To measure, for profit (2) : (science) fiction

26 Jun

Just as with books, so with travels: the good ones always provide also a good starting point for further explorations. My visit to Prague a couple of months ago has been the occasion for me to undertake a voyage of discovery into 20th Century Czech literature.

Being imaginative power, which makes reading such a thrilling activity, at all times related to who I am (professionally, among other things), the imaginative reader and the information specialist go hand in hand through almost any book I happen to be reading. This explains why even such a theatre classic as Karel Čapek‘s Rossum’s Universal Robots (the book to which we owe the meaning of ‘robot’) and an undeservedly less known Holocaust-inspired novel as Jiří Weil‘s Mendelssonh is on the roof (masterly in its combination of surrealist irony and violent tragedy), could provide the following two quotes to my ‘information specialist’s’ side, just at the time I was writing the previous post about the measurability of ‘lucrative’ higher education.

RURplayStageing of Rossum’s Universal Robot (source)

«DOMIN: […] A diesel engine needs no tassels and other fripperies, Miss Glory. And manufacturing artificial workmen is just like manufacturing diesel engines. Their production should be kept as simple as possible and the end product ought to be the best in purely practical terms. What do you reckon? What workman is the best in purely practical terms? HELENA: The best? Perhaps one who’s… who… provided he’s honest – and loyal… DOMIN: No, no, the cheapest. The one with the fewest needs. Young Rossum invented a workman with the fewest needs possible. He had to keep him simple. He jettisoned everything that didn’t contribute directly to the work process, and in so doing he effectively did away with the man and created the Robot» (quote from Hesperus Press edition of Čapek’s classic, p. 12).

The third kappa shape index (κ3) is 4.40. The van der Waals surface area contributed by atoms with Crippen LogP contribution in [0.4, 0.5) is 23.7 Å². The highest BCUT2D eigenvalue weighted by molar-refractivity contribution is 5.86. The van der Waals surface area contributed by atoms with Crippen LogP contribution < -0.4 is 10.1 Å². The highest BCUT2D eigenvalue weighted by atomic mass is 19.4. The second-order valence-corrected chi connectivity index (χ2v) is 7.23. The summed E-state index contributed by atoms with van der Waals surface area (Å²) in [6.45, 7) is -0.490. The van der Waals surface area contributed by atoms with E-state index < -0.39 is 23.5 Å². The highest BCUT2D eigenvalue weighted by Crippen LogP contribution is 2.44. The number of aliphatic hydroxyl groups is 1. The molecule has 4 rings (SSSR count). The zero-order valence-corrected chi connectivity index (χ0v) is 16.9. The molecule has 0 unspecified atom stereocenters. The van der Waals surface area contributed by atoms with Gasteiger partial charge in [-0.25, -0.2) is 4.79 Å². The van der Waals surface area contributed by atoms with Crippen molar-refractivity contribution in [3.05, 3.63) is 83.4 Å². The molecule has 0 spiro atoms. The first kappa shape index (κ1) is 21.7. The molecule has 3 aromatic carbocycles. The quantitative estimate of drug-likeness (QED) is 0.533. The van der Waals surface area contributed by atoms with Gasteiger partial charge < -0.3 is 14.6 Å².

weil «Finally Schlesinger had an idea. ‘Go around the statues again and look carefully at their noses. Whichever one has the biggest nose, that’s the Jew.’ Schlesinger was taking a course called World View, where they gave lectures on ‘racial science’ and showed slides. The slides showed a lot of noses, with measurements next to them. Every nose had been carefully measured. It was a very deep and complicated science, but its findings were simple. The upshot was that the biggest noses belonged to the Jews» (quote from Daunt Books English translation of Weil’s book, p. 6).

Cover of Weil’s original Czech text (source)

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